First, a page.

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Sen. Ron Johnson: Keep aid to Israel and Ukraine in separate bills

Wisconsin's Republican senator shares his hopes for farm bill, next GOP Speaker of the House

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Sen. Ron Johnson holds papers during a congressional subcommittee meeting on Capitol Hill
Committee chairman Sen. Richard Blumenthal, D-Ct., left, looks on as ranking member Sen. Ron Johnson, R-Wis., speaks during a homeland security and governmental affairs subcommittee hearing on Capitol Hill on Sept. 13, 2023, regarding the proposed PGA Tour-LIV Golf partnership. Amanda Andrade-Rhoades/AP Photo

While expressing support for Israel and Ukraine, Wisconsin Republican Sen. Ron Johnson also cautioned against “massive, ill-defined” aid packages that combine separate conflicts and stand to balloon the national debt.

Johnson on Thursday joined Wisconsin Public Radio’s “The Morning Show,” where he said he wants to listen to what Israel needs in its fight against the Palestinian militant group Hamas, rather than throw a large sum of money Israel’s way without direction.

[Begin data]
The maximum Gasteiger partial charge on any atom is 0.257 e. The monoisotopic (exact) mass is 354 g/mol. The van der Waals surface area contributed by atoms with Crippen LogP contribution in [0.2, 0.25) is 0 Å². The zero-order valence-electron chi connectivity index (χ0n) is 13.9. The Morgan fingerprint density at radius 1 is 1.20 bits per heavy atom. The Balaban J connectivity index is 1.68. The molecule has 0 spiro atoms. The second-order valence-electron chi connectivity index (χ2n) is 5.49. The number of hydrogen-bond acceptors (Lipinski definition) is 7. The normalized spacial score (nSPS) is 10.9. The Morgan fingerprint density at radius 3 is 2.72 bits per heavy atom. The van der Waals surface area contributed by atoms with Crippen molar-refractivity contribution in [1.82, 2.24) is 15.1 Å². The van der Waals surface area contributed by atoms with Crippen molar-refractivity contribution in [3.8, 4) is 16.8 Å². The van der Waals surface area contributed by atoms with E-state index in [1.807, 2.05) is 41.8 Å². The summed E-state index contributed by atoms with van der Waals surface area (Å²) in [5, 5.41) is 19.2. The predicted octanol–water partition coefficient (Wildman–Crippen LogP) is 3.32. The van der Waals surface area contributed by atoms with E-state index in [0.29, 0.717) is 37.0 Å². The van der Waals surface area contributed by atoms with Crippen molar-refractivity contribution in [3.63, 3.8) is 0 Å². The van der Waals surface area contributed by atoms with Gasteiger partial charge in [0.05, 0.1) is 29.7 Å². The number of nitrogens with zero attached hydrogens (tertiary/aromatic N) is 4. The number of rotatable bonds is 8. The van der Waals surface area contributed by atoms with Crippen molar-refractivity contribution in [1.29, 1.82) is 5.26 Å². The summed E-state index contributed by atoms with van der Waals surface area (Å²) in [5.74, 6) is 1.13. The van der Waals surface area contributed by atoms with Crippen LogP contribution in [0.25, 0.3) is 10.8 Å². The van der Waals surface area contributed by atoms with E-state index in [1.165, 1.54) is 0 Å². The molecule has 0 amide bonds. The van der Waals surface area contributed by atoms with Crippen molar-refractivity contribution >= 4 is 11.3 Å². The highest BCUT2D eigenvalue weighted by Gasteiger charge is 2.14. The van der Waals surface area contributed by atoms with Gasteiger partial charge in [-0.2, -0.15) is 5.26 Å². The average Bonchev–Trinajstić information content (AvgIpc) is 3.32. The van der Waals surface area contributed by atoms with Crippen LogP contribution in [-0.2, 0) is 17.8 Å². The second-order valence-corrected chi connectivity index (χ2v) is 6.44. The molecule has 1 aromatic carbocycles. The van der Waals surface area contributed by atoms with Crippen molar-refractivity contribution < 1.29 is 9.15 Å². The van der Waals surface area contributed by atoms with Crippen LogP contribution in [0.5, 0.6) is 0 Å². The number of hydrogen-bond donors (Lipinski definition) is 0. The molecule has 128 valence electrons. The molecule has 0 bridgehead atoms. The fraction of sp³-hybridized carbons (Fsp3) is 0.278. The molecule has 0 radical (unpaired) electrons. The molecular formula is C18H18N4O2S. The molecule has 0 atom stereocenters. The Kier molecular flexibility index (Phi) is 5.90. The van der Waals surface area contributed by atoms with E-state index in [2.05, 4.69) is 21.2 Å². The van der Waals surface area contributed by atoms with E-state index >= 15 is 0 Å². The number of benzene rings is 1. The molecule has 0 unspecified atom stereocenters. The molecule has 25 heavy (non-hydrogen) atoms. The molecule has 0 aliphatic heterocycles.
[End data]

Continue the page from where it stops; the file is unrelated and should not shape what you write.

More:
Additionally, he said the war between Ukraine and Russia needs to end, as any negotiated settlement will only get worse the longer the war continues.

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On “The Morning Show,” Johnson also discussed agriculture funding and the House of Representatives’ ongoing struggle to elect a Republican speaker.

The following was edited for brevity and clarity.

Kate Archer Kent: You and 98 senators are cosponsors of a resolution to support Israel. What aid would you support the U.S. government providing Israel?

Sen. Ron Johnson: First of all, it’s important to realize that we provide billions of dollars of military aid to Israel every year. And right now, from what we’re being told, there’s not a huge emergency requirement. They obviously need additional missiles for their Iron Dome and some other munitions, but there’s not a need for a huge amount of money. I want to actually sit and listen to what is going to be required. I think they will get that.

From my standpoint, these aid packages ought to be separated. We ought to take a look at each situation differently as opposed to combining them in some massive, ill-defined package. You just pull $100 billion out of the air and say, “We got to do this because there’s an emergency.” That’s exactly the method that’s being used to, again, plunder our children’s future. We ought to be more thoughtful about this, but again, I 100 percent support Israel.